By Abigail Rome
The Andean condor, often referred to as the bird with the largest wingspan in the world, usually takes the credit as the flagship species for the mountain range that runs the length of South America. However, several lesser-known Andean species can make similarly impressive claims to fame.
One of these is polylepis, a group of tree species in the rose family, which wins the prize for being the highest altitude woody plant in the world. In many ways polylepis is a retiring tree, growing slowly and quietly in sheltered valleys close to the high Andean grasslands called paramo
. In a vista that features large open expanses punctuated by towering snow-capped volcanoes, polylepis can easily be overlooked.
However, as a result of a reduction in polylepis throughout its range, it is now receiving significant attention in the Cusco Department of southern Peru. One of the reasons is that the forests in this region contain three of South America's endangered birds. Lucky observers can see royal cinclodes, ash-breasted tit-tyrants and white-browed tit-spinetails flitting among polylepis branches or scratching for worms in the mossy soils below.
Polylepis forests, sometimes called "enchanted forests" because of their low canopy, twisted growth pattern and striking red peely bark, are relicts from pre-Colombian times. Before cattle and sheep were introduced to the Andean highlands, polylepis covered vast areas extending from Venezuela to Argentina, perpetuating productive microhabitats in otherwise exposed and harsh highland conditions. Among other ecological benefits, polylepis protects fragile soils from erosion, replenishes watersheds and harbors plants used by local peoples.
Outside the ancient city of Cusco, where the descendents of the Incas live at altitudes of 4,000 meters and more, polylepis is a mainstay for existence. The trees provide fuelwood, construction materials and medicinal plants to Quechua-speaking peoples who maintain much of their centuries-old lifestyle and tradition. Nevertheless, current consumption patterns, along with burning of surrounding grasslands to create pasture for cattle and sheep, are threatening the resource. While community members are well aware that their survival depends on maintaining these forests, they have had few options until recently.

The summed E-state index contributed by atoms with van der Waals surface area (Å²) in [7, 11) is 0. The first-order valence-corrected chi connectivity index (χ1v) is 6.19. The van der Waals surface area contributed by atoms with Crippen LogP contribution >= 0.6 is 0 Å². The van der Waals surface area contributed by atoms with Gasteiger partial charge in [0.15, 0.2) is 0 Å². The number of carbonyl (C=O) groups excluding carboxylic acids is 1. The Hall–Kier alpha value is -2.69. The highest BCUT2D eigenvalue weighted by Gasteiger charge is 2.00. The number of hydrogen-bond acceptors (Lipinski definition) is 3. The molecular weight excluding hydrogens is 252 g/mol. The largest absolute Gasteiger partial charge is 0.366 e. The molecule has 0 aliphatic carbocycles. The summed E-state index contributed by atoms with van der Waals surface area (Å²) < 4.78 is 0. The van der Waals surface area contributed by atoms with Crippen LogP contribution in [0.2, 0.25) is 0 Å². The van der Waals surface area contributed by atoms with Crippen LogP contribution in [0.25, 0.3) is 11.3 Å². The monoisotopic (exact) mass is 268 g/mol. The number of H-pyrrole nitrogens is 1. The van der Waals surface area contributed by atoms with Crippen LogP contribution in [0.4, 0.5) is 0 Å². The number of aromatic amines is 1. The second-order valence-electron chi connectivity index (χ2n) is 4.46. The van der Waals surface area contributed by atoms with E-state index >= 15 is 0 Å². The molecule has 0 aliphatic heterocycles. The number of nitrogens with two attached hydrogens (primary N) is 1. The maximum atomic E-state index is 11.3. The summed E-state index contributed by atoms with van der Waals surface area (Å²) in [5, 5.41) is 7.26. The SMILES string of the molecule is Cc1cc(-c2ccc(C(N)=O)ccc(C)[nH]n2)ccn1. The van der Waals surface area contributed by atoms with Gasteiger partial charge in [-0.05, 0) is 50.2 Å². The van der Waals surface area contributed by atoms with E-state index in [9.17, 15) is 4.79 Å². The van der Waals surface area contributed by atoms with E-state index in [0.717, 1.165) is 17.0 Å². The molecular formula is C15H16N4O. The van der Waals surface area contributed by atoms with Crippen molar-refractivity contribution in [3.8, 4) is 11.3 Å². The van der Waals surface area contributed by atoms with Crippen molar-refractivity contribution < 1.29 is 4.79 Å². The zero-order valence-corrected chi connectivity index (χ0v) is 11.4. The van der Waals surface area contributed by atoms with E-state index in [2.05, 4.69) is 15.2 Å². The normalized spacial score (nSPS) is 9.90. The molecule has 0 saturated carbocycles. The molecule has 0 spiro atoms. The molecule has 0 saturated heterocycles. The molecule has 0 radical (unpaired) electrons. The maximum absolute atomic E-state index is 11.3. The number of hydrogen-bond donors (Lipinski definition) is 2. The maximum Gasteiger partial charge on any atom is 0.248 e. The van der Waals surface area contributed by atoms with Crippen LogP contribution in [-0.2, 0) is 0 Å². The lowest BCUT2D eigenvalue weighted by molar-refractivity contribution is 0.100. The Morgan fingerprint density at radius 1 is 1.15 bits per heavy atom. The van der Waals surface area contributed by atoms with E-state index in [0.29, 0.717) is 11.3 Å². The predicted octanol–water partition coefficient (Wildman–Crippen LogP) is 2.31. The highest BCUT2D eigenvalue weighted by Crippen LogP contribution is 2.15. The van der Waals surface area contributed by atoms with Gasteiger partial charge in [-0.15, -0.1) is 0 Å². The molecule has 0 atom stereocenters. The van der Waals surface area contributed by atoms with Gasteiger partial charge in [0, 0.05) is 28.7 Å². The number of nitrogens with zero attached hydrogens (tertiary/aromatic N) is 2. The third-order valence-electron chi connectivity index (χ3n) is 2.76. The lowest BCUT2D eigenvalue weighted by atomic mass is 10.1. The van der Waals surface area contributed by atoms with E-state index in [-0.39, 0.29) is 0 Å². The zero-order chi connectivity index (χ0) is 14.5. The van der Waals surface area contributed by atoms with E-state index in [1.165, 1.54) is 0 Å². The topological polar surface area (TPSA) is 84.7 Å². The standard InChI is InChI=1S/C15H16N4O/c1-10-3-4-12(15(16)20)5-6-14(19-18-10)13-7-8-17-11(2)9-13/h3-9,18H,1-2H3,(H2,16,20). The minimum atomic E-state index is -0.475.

Building A Partnership Approach
That's where the American Bird Conservancy (ABC)
and the Peruvian Association for the Conservation of Andean Ecosystems (ECOAN) come in. The two organizations have teamed up with support from the Critical Ecosystem Partnership Fund (CEPF) to work together with three local villages to protect the forests and develop alternatives for fuelwood and timber.
Their Polylepis Project fits perfectly into CEPF's strategic approach in the Tropical Andes to encourage community-based biodiversity conservation and natural resource management to offset threats and ensure durable change.
The key to successful conservation of these endangered birds and their habitats is solving the problem of unsustainable wood consumption. The Polylepis Project aims to develop a local nongovernmental organization (NGO) presence in the communities, provide data on and monitor biodiversity, include indigenous people in conservation, engage villagers and policymakers in biodiversity conservation, raise community awareness of conservation, make rural development more compatible with biodiversity conservation and build a constituency for conservation.